This is my first scrapbook page in several weeks. My father passed away in late August. Scrapbooking is very personal to me and I busied myself with cardmaking for awhile before going back to my pages. This one is to capture what was said at the funeral, some of the memorabilia and a good photo I just hadn't gotten scrapped until now.
I realized as I was sharing the video that you could see and read clearly about half of my comments so I could have tried to cover that or just share it so I'm sharing it. While there were many, many things I could have talked about I chose to focus on my father's ability to connect with people and his passion for thanking those who had extended a kindness or sent business his way. (Unfortunately I did not inherit those Wedgewood blue eyes or his innate ability to sell.)
Here are my comments about my dad:
Last Wednesday night when they moved my father from the ER up to a room, his nurse introduced herself. She said, “I’m Wendy and I’ll be your nurse tonight.” She busied herself with other things for just a moment before turning back to him and asking “What did you do for a living?” In a clear voice, he answered, “I ran a carpet shop.” “Oh, I thought I’d seen you before; you did my house in carpet.”
This happened all the time. Once when Daddy was picked for jury duty, he was dismissed after they discovered he knew the prosecuting attorney, the defense attorney and the judge all because he had sold them carpet.
In the early 1970’s, L was working for S & L company building windows in the ‘pink’ building. He had a part time business making picture frames. A salesman stopped and became acquainted with him persuading Daddy to just take a carpet sample and try it. He thought my father would be good at selling carpet. A few years later, he and Mother with her flawless taste went into the flooring, wallpaper and drapery business full time. Back then many houses were built on contract and if a contractor steered work your way, enough contractors could keep you in business. One Christmas he had hand mirrors cut at L Mirror and gave them out to the contractors. Now builders were all men in those days and I’m not sure how much use they had for a decorative mirror but the builders were almost all married, too.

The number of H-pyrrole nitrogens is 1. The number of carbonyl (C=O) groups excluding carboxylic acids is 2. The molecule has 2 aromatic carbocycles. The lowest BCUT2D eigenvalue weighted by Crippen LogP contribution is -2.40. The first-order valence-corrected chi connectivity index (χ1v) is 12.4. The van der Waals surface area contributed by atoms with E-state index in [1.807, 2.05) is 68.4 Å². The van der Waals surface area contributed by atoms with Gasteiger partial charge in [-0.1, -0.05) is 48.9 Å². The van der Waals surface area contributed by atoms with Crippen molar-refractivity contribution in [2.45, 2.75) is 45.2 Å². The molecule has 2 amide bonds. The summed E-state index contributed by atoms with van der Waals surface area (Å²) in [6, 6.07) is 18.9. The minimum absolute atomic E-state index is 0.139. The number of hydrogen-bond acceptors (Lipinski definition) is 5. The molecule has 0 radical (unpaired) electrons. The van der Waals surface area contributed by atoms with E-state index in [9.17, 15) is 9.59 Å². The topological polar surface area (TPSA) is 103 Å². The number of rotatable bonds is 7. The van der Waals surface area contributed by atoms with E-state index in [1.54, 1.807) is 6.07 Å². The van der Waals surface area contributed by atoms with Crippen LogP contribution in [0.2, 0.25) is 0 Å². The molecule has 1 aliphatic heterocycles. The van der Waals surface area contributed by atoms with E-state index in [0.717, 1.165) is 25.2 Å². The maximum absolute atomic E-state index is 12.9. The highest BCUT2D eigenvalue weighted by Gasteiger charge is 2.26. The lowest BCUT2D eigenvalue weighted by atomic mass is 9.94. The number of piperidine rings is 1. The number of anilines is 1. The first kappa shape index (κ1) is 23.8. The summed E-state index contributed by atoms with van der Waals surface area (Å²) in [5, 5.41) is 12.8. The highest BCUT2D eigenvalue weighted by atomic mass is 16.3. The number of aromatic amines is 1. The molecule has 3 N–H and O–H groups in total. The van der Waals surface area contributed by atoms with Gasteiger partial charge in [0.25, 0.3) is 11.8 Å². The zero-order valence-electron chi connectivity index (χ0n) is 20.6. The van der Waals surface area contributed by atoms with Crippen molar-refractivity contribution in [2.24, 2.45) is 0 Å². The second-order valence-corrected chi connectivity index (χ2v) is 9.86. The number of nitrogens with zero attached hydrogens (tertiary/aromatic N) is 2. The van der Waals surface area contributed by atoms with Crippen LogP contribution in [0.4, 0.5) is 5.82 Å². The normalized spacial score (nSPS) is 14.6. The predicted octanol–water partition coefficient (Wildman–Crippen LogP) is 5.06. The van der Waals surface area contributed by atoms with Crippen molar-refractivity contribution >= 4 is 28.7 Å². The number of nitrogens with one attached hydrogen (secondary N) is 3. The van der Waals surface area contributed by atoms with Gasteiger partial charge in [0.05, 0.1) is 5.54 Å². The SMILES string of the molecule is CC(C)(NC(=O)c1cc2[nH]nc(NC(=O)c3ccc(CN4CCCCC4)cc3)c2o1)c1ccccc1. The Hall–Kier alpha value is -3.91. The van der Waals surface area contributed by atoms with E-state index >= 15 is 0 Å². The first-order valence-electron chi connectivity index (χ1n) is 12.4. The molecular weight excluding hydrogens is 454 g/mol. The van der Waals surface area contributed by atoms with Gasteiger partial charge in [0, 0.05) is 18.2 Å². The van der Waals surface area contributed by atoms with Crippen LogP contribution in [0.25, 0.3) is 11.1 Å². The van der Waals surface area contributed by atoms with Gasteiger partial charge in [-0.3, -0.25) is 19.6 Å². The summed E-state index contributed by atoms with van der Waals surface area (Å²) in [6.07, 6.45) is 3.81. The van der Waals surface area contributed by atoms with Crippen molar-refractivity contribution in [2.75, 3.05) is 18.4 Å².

Soon he settled on apples as his annual Christmas gift, usually delivering the boxes to the contractors house himself to thank them for a year of work. Individual customers, too, often left the shop with a little something extra – a box of candy – he bought on sale of course – and kept in a chest freezer in the storeroom. They came in, paid their bill and he surprised them with a box of chocolates. And they came back again the next time.
The little man with the dimples and Wedgewood blue eyes he inherited from his mother, who drove a Ford F-150 truck, and wore windbreakers, was as unlikely salesman as you would ever meet.
What my father understood was that relationships built on giving a little extra would reward you and not just in business. This was part of who he was. You never did anything for him that wasn’t repaid in some way. He never ran a debt financial or otherwise. He always wanted you to know you were appreciated.
He nurtured all the relationships in his life particularly with his older relatives. We spent many Sundays in Kannapolis visiting his aunts and uncles or made 4th of July trips to family around the country. Every Sunday we went to visit his mother-in-law.
He liked to get to know people. We were seldom at a doctor’s office for any length of time or the ER without him asking his nurses about their shift or where they lived. When his nurse from the 2nd day of his last hospitalization returned from a weekend trip, he remembered her and asked specifically about her drive from the city she had visited. One of the last things he told me was how good the people at the hospital’s radiation oncology unit had been to him. He appreciated good care the same way he extended it to others. I imagine if he had lived, we would have been going back to the unit one day with a box of chocolates.
My father seldom told me how to treat people, or solve a problem, or manage my money. He showed me. He illustrated a life of gratitude, of matching needs with resources, of saving and of responsibility. And he did those things with a smile and an interest in who you were as a person. In the end, his body gave out but his sharp mind and his heart never did.
Here is the video:
Thanks for watching.